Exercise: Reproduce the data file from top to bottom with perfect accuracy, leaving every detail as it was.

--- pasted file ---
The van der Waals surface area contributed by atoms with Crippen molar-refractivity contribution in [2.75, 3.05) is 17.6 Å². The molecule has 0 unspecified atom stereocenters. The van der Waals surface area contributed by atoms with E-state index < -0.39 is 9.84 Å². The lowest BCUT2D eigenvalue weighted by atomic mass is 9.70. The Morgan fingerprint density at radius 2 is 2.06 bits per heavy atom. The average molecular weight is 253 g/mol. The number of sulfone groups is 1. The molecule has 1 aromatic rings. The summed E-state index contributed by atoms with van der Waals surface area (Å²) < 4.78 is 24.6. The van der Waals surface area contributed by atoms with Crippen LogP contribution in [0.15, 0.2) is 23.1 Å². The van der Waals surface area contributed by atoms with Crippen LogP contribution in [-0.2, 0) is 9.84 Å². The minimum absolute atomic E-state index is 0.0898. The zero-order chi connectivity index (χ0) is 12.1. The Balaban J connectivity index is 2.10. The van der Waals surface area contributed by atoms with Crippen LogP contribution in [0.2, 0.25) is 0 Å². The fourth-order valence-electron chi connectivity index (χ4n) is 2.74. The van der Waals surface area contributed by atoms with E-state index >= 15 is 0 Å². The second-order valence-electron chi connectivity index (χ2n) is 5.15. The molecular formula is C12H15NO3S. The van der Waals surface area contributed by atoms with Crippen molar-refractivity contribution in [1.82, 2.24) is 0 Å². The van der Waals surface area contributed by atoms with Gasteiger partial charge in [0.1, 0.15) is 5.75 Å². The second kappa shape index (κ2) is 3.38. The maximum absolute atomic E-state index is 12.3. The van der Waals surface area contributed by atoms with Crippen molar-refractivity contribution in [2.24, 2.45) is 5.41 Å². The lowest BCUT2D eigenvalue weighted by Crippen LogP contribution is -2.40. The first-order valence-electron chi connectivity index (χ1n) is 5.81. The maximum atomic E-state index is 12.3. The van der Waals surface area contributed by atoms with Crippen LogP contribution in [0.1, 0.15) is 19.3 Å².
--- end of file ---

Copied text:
The van der Waals surface area contributed by atoms with Crippen molar-refractivity contribution in [2.75, 3.05) is 17.6 Å². The molecule has 0 unspecified atom stereocenters. The van der Waals surface area contributed by atoms with E-state index < -0.39 is 9.84 Å². The lowest BCUT2D eigenvalue weighted by atomic mass is 9.70. The Morgan fingerprint density at radius 2 is 2.06 bits per heavy atom. The average molecular weight is 253 g/mol. The number of sulfone groups is 1. The molecule has 1 aromatic rings. The summed E-state index contributed by atoms with van der Waals surface area (Å²) < 4.78 is 24.6. The van der Waals surface area contributed by atoms with Crippen LogP contribution in [0.15, 0.2) is 23.1 Å². The van der Waals surface area contributed by atoms with Crippen LogP contribution in [-0.2, 0) is 9.84 Å². The minimum absolute atomic E-state index is 0.0898. The zero-order chi connectivity index (χ0) is 12.1. The Balaban J connectivity index is 2.10. The van der Waals surface area contributed by atoms with Crippen LogP contribution in [0.2, 0.25) is 0 Å². The fourth-order valence-electron chi connectivity index (χ4n) is 2.74. The van der Waals surface area contributed by atoms with E-state index >= 15 is 0 Å². The second-order valence-electron chi connectivity index (χ2n) is 5.15. The molecular formula is C12H15NO3S. The van der Waals surface area contributed by atoms with Crippen molar-refractivity contribution in [1.82, 2.24) is 0 Å². The van der Waals surface area contributed by atoms with Gasteiger partial charge in [0.1, 0.15) is 5.75 Å². The second kappa shape index (κ2) is 3.38. The maximum absolute atomic E-state index is 12.3. The van der Waals surface area contributed by atoms with Crippen molar-refractivity contribution in [2.24, 2.45) is 5.41 Å². The lowest BCUT2D eigenvalue weighted by Crippen LogP contribution is -2.40. The first-order valence-electron chi connectivity index (χ1n) is 5.81. The maximum atomic E-state index is 12.3. The van der Waals surface area contributed by atoms with Crippen LogP contribution in [0.1, 0.15) is 19.3 Å².